Staying Productive After 3 P.M., Quiet In The Office, Company Culture Through Physical Exercise And Creating A Leadership Circle #FridayFinds
Hello and welcome to a new edition of #FridayFinds – this week’s most popular articles on workplace, HR and employee engagement.
Although many stories and news were eclipsed by Brexit, we’re making sure that you’re up to date with the world of work, here, in this weekly round-up you’ve grown accustomed to.
Six Ways To Stay Productive After 3 P.M.
This is a particular great Friday read; although most productivity-related articles focus on how to organize your morning and define your tasks for the day, there is that dangerous timeframe after lunch, when time stands still and digestion takes over.
One effective piece of advice to make the most out of the afternoon and regain your productivity? Hosting check-ins and meetings at 3 p.m. on Tuesdays may help you get the most participation.
10 Design Ideas For The Perk Workers Actually Want: Quiet
In a recent study, it seems that Millennial workers were the most vocal about noise complaints: 74% of people surveyed worked in open offices—a once-popular design strategy that’s seeing more and more backlash. Quiet in the office, it seems, is a much more attractive working perk for these people than cafeterias and game rooms.
Since the rising cost of real estate makes it difficult to create separate working spaces for everyone, FastCoDesign came up with 10 design ideas to solve this noise problem and bring about productive quiet in the office.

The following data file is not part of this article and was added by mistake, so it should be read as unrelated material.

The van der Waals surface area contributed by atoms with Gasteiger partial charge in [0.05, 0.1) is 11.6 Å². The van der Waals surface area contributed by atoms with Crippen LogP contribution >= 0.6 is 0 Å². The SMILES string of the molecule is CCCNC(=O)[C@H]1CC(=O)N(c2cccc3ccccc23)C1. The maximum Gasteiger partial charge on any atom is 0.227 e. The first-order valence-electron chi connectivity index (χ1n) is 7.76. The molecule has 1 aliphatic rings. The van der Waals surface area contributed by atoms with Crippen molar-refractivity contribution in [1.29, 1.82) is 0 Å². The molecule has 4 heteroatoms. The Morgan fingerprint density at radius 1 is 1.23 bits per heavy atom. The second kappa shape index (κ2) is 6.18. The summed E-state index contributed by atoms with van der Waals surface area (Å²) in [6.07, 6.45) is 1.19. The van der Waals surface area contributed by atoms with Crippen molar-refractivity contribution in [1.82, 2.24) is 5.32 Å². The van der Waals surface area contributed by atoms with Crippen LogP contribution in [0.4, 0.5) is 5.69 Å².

-> Read more
How This Tech Startup Built a Company Culture Through Physical Exercise
A great story about how Benjamin du Haÿs, CEO of mobile payments startup Mobeewave, managed to build a “company culture around helping each other and suffering together”.
Before meetings, the Mobeewave team does pushups together, 10 for every person attending the meeting. There are also daily stretching sessions and a personal trainer who visits the office twice a week. Curious to see how that relates to company culture and building trust in a team?
It’s hard to go a whole week without an enticing article from Harvard Business Review.
Communication between different parts of organizations is as important as ever, as well as it is challenging. When strategic decisions bring the entire leadership of a company in the same room, it’s imperative that fruitful discussions take place and that effective actions are implemented afterwards, in collaboration.
Creating a leadership circle is about bringing people together to focus explicitly on a future opportunity that is central to the long-term viability of the company. The participants have to think differently about the future, to be aspirational while intentionally challenging the status quo.
Paula is a content strategist with a big passion for life and the pursuit of happiness. When she's not creating an eBook or tweeting the latest trends, she's probably petting a cat or watching a movie.
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